Sunday, February 19, 2012

Mackinnon to leave Global FC

(This is the draft my report, which I hoped I didn't have to write, for Sun.Star Cebu on Feb. 20)
A DAY after a stunning win over undefeated Stallion Gilligan’s in the United Football League, Dan Palami and Global FC will have to deal with another surprise.

An even bigger one—the loss of their coach, the former Cebu-based Australian Graeme Mackinnon.

“I’ve resigned from Global,” Mackinnon simply said when he met with Sun.Star Cebu yesterday.

Citing family concerns, the 65-year-old coach who took Global FC to the semifinals of the UFL Cup and to second place after six games in the league, said he’s told Palami about his plan weeks ago.

“I’ve lost the fire in me. I feel I am not the perfect man for the job,” Mackinnon said. “Sendong really affected me. It really hit home with the fragility of things and I came to the realization that I have neglected my family for so long and it’s time to return to my family again. It’s time to go home and fall in love with my wife all over again.”

Mackinnon, whose last game as head coach ended the unbeaten run of Stallion Gilligan’s,  also played a role in organizing the match between the Azkals and CF Madrid, which raised funds for the victims of Typhoon Sendong.

Global FC was not the first coaching stint of Mackinnon and he also missed most of the childhood of his daughter when he was based in Cebu from the late 80s until 2003, when he returned to Australia.

“The difference between then and now is because of the technology. Back then we just wrote letters, now I get to see them every week online,” said Mackinnon, who added he wants to see more and take care of his granddaughter Isabelle. “I’m 65, you never know how many sunsets you’ll see.”

For his part, Palami said he is sorry to see the coach leave and was even hoping that he would change his mind. Mackinnon first told Palami of his plan before the team manager left with the Azkals for their training camp in Dubai.

“There’s too much respect between us that goes beyond football. I would always support him and I don’t want football to stand in the way of his being happy,” said Palami.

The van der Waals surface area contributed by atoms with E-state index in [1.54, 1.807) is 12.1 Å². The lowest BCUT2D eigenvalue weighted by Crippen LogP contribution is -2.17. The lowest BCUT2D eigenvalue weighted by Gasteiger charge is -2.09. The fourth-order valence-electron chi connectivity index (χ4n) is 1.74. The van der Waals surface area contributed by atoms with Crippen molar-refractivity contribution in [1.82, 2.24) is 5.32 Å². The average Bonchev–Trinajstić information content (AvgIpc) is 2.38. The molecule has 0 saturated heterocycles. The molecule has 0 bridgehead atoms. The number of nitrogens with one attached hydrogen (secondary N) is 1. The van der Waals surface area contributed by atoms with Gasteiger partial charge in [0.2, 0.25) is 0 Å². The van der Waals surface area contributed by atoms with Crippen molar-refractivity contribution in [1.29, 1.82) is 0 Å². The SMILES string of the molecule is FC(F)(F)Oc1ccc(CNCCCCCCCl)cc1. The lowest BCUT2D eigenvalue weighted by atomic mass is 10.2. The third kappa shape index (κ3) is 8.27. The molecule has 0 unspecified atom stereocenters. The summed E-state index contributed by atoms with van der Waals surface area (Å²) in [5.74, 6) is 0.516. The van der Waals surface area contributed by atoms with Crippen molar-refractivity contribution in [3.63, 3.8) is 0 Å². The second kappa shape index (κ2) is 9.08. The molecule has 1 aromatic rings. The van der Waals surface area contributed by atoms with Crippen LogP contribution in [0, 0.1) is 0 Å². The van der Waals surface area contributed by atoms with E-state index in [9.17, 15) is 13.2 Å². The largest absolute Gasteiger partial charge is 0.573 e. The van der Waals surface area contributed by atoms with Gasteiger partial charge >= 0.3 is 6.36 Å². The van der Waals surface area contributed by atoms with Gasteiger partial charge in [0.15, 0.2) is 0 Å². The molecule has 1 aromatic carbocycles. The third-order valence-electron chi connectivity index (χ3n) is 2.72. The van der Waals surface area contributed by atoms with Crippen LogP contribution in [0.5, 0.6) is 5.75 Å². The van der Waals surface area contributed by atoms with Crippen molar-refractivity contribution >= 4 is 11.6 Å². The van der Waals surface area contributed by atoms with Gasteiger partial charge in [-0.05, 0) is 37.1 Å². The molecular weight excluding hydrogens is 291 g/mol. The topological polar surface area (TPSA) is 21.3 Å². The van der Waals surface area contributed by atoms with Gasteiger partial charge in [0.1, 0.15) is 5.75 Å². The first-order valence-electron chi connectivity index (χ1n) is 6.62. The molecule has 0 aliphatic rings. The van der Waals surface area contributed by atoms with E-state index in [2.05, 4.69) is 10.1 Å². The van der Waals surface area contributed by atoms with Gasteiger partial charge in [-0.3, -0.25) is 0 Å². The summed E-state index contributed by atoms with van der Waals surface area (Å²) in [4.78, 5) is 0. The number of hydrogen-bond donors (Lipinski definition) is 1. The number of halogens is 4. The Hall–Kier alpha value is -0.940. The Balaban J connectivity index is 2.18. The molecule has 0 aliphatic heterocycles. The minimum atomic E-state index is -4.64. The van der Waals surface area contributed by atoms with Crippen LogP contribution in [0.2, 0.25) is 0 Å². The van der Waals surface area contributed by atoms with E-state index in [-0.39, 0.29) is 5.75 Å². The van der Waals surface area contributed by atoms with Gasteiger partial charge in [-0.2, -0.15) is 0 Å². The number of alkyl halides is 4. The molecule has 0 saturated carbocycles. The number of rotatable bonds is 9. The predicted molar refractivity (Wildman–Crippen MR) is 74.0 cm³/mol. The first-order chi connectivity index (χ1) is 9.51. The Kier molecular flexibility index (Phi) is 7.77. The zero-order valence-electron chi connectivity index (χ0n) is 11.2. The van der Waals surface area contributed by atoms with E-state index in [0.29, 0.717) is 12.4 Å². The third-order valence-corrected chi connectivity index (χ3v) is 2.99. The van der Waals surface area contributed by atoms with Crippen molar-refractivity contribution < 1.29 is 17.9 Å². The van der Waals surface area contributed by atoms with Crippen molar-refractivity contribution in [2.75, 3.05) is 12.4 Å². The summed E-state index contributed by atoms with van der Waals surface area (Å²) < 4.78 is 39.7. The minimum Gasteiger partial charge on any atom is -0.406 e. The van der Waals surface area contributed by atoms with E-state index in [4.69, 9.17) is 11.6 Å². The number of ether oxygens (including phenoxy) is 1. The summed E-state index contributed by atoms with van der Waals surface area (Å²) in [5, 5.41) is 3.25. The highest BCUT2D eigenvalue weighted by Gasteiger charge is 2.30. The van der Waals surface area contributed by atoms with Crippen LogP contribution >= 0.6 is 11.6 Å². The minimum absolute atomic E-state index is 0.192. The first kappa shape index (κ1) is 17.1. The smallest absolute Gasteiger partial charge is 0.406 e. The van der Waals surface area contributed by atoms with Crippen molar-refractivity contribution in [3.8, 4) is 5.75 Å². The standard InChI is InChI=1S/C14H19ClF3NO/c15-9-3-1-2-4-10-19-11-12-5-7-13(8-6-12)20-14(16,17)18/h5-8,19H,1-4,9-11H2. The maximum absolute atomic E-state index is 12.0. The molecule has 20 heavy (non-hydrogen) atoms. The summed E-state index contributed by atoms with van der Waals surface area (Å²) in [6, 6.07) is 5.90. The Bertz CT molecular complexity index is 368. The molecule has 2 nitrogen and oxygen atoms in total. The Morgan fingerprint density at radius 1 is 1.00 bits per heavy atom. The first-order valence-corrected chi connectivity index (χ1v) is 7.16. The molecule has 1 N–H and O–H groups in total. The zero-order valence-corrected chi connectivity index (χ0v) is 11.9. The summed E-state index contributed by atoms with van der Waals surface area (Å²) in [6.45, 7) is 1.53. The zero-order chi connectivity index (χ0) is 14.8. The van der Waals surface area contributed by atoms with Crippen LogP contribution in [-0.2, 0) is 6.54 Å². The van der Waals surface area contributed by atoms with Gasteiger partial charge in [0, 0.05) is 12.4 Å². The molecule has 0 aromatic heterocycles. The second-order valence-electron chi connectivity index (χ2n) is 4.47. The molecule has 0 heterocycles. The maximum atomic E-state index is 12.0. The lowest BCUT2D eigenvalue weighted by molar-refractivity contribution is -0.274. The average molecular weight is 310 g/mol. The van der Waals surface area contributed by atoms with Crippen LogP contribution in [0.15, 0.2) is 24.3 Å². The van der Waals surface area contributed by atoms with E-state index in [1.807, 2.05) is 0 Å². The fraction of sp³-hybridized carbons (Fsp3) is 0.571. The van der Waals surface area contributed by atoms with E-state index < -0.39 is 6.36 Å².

Palami said he was more than satisfied with how Mackinnon handled Global in his brief stint in the UFL.

“I give him an A plus. I’ve seen his dedication to the job, I’ve seen how he handles the player and that is talking from the point of view of an owner of the club, and not just a friend,” said Palami.

Mackinnon said he doesn’t have a written contract with Palami.

“My contract was ‘I will leave if I get sick of it or if he (Dan) gets sick of me.’ I’ve been really lucky twice in football. First with Michel (Lhuillier) and now with Dan. There’s more than the employer-employee relationship and it’s more like I’m part of the family,” said
Mackinnon, who first met Dan during the Feb. 9 match between the Philippines and Mongolia.

Palami said he and his former coach will maintain their friendship and he has even invited Mackinnon and his wife Tessie to return to the Philippines for his brother’s wedding this summer.

“We’ve only been friends for a year and the relationship is over and above football.  Sometimes I feel part of the family and to be accepted that much, I feel humbled.”

Mackinnon said that though his family in Australia will be elated by his return, they will have mixed-feelings.

“They know what it means when I go home in the middle of a tournament. It means the fire in me is gone,” said the coach, who also steered Cebu to its first national football title in 1988.

Since Global will have a short break, Palami said he will use the time to find a coach that would “approximate what Graeme has done.”
Mackinnon said he hopes the senior players in the team like Yu Hoshide and team captain Badrelin Elhabbib will take over a bigger leadership role now that the team currently has no coach.

The Australian coach, who is set to leave for Brunei to represent Palami in the Bolkiah Cup, said he feels happy and lucky to be part of the recent football renaissance in the country.

“Back then, we had more dogs than people in the stand. Now, there’s so much passion, crowd participation and involvement. I’m disappointed that it didn’t work out,” said Mackinnon, who admitted he never really got settled in in Manila.

“Everything was done to make me settled in, it’s just that there are overriding family ties,” he said. “I’m happy for the experience.”

Mackinnon said he plans to return to Cebu next year for the 25th anniversary of their team’s victory in the men’s national open.


Craig Burrows said...

In a word, respect. But you will be missed my friend.

sereena joy said...

aww...great loss for global, but family always comes first. yes, even before football. :)

k'dan was lucky to have you coach graeme. wishing you many great apo days with izzie! :)

sereena joy said...

aww...great loss for global, but family always comes first. yes, even before football. :)

k'dan was lucky to have you coach graeme. wishing you many great apo days with izzie! :)

Mike Limpag said...

Graeme's future APO days will be in person. Hehehe